Sacramento's Hazardous Levees Demand Attention
SacTV.com "video of the day" review by
Alex Cosper on Jan. 4, 2012
Here's an information video from The U.S. Army Corps of Engineers (USACE) Sacramento District that warns about
the potential levee hazards in Sacramento. Local, state and Corps experts discuss why levees are
dangerous surrounding the Natomas, North Sacramento and Greater Sacramento Basin districts, which
form low level areas between the Sacramento River and Folsom Lake. If levees were to break, massive
flooding would occur in Sacramento. The USACE explains how the only thing holding the water back from
the rivers is a weak 42 mile levee system.
If the levee system were to fail it could mean most of Sacramento would end up underwater.
"Imagine a wall of water 15, 20 feet high being unleashed against your house .. the house is going to
disintegrate," warns USACE Project Manager Dan Tibbits, who also says people living near levees should
always be concerned about flood risk. Tibbits says the levees are constantly patrolled but recalls how the Sutter Bypass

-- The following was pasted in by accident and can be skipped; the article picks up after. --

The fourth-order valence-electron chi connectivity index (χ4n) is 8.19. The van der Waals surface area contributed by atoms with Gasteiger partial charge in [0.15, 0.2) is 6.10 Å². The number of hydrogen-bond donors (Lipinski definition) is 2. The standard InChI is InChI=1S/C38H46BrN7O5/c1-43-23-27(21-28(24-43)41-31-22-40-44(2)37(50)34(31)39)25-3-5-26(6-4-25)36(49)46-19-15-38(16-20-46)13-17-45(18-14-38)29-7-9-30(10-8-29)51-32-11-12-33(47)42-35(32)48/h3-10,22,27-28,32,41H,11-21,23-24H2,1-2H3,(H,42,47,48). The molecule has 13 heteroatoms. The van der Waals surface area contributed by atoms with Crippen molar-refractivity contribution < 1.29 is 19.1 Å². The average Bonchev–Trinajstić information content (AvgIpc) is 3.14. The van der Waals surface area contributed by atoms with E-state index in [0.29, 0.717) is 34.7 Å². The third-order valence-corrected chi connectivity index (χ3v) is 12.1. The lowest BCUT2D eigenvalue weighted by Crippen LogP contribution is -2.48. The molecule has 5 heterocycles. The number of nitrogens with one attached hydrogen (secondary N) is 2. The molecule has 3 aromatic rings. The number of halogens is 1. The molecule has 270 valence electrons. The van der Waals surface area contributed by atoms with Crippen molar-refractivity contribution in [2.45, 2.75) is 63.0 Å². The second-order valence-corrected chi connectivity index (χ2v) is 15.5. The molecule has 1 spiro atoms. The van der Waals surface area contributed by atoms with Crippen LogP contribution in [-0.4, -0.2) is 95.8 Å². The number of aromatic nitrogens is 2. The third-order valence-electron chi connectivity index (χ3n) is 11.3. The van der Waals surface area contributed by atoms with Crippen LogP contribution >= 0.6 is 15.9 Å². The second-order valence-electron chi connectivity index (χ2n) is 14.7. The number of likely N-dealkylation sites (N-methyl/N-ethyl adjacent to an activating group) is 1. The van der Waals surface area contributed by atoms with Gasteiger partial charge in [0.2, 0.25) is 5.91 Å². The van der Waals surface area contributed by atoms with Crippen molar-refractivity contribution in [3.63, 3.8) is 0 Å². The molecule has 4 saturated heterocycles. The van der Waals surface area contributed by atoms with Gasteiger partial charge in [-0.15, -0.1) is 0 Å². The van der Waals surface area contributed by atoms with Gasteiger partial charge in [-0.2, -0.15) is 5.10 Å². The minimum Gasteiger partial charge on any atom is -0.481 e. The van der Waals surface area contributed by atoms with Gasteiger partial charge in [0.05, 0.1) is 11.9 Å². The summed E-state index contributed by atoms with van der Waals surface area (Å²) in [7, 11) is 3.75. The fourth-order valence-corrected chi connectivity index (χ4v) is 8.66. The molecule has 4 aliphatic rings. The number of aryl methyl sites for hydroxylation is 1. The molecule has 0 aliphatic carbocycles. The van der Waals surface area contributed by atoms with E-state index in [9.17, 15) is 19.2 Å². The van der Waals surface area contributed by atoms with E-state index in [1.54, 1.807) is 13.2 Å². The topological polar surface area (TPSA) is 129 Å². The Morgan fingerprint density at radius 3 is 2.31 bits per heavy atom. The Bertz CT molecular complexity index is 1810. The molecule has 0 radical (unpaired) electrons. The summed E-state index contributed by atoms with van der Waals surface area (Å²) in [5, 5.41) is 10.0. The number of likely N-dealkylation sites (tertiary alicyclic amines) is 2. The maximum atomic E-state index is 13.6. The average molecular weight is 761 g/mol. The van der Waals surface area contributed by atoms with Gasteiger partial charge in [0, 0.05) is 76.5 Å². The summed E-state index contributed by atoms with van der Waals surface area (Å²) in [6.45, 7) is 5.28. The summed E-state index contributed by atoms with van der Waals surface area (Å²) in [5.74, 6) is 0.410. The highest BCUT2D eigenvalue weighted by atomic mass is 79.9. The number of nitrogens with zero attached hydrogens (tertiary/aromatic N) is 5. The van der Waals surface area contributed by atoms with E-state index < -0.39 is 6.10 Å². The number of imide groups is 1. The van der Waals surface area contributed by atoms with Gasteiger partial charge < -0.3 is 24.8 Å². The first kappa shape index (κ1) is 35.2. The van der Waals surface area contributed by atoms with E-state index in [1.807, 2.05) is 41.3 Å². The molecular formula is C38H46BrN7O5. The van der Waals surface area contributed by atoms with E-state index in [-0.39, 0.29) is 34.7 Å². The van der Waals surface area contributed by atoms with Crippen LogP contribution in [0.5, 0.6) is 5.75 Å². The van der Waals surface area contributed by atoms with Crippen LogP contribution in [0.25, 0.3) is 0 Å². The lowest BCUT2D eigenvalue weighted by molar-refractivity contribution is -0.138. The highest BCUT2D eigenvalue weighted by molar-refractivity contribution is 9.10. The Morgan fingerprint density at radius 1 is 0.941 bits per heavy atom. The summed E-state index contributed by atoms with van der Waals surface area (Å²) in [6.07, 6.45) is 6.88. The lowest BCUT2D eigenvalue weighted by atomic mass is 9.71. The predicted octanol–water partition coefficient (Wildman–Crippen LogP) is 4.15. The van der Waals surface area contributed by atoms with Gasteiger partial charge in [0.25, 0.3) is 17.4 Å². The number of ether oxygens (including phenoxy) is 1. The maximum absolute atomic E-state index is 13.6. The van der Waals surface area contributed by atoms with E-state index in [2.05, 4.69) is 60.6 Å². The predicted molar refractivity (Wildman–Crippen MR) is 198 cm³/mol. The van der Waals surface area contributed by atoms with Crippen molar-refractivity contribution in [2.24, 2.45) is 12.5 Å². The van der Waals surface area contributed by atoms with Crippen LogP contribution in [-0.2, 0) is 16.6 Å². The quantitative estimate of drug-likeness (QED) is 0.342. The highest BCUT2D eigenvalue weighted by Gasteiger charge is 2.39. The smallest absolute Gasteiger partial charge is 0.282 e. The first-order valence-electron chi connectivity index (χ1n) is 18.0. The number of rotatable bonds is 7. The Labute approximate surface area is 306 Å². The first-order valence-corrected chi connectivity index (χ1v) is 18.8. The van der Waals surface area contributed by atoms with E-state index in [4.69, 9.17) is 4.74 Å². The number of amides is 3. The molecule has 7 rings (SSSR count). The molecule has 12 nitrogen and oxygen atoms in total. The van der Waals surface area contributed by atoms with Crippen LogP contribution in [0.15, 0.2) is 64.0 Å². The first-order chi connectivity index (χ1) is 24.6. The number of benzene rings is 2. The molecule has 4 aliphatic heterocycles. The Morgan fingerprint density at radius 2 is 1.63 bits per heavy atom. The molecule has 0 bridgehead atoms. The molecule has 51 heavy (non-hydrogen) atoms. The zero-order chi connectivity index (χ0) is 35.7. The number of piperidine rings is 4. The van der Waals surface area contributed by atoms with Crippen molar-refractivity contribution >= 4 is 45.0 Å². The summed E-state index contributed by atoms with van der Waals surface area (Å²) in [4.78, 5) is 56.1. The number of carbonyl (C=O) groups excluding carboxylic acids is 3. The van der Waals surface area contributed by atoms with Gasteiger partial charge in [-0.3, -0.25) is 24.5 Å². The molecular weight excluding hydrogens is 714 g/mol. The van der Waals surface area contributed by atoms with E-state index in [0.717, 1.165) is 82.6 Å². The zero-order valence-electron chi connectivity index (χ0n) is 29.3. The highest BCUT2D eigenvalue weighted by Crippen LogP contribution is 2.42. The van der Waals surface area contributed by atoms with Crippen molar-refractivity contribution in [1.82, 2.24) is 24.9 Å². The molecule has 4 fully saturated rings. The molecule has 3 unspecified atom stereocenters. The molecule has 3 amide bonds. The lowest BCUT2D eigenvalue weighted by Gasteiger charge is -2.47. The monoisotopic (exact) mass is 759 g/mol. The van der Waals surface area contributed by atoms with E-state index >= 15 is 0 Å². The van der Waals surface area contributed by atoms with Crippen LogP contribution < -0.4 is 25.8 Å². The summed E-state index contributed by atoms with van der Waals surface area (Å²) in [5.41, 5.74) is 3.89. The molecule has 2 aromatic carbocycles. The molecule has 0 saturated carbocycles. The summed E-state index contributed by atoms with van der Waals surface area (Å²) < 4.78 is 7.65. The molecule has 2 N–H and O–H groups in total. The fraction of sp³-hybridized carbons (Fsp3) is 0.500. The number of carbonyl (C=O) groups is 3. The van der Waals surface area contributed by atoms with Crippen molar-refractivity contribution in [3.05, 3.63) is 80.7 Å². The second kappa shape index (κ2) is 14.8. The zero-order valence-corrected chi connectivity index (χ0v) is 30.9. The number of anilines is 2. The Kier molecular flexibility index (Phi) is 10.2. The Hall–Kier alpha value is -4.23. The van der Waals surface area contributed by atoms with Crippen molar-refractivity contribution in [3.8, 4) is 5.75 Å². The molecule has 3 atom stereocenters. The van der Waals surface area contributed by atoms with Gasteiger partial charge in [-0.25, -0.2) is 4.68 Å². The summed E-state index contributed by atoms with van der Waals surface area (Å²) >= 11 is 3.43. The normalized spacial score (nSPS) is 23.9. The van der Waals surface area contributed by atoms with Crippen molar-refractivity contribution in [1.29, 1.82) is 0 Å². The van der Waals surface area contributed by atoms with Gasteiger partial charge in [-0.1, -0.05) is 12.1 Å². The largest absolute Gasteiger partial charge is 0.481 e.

levee failure of 1997 was due to problems going unnoticed. Executive Director Rick Johnson of the Sacramento
Area Flood Control Agency (SAFCA) says the levees around Natomas were built in the early 1900s to protect agriculture, before the area
The USACE initiated a plan in 2007 to fix the levees, seeking federal funds authorized
by Congress. SAFCA began reconstruction on the worst areas of the levee that needed the most attention,
without federal funding, but instead with state funds. Eighteen of the 42 miles of levee surrounding Natomas
have been improved by SAFCA with the remainder to be handled by The USACE, according to this video, which estimates
the cost of fixing the levees to be over $1 Billion. The USACE recommends
that Sacramento residents prepare with an evactuation plan and know where to go in case of flooding.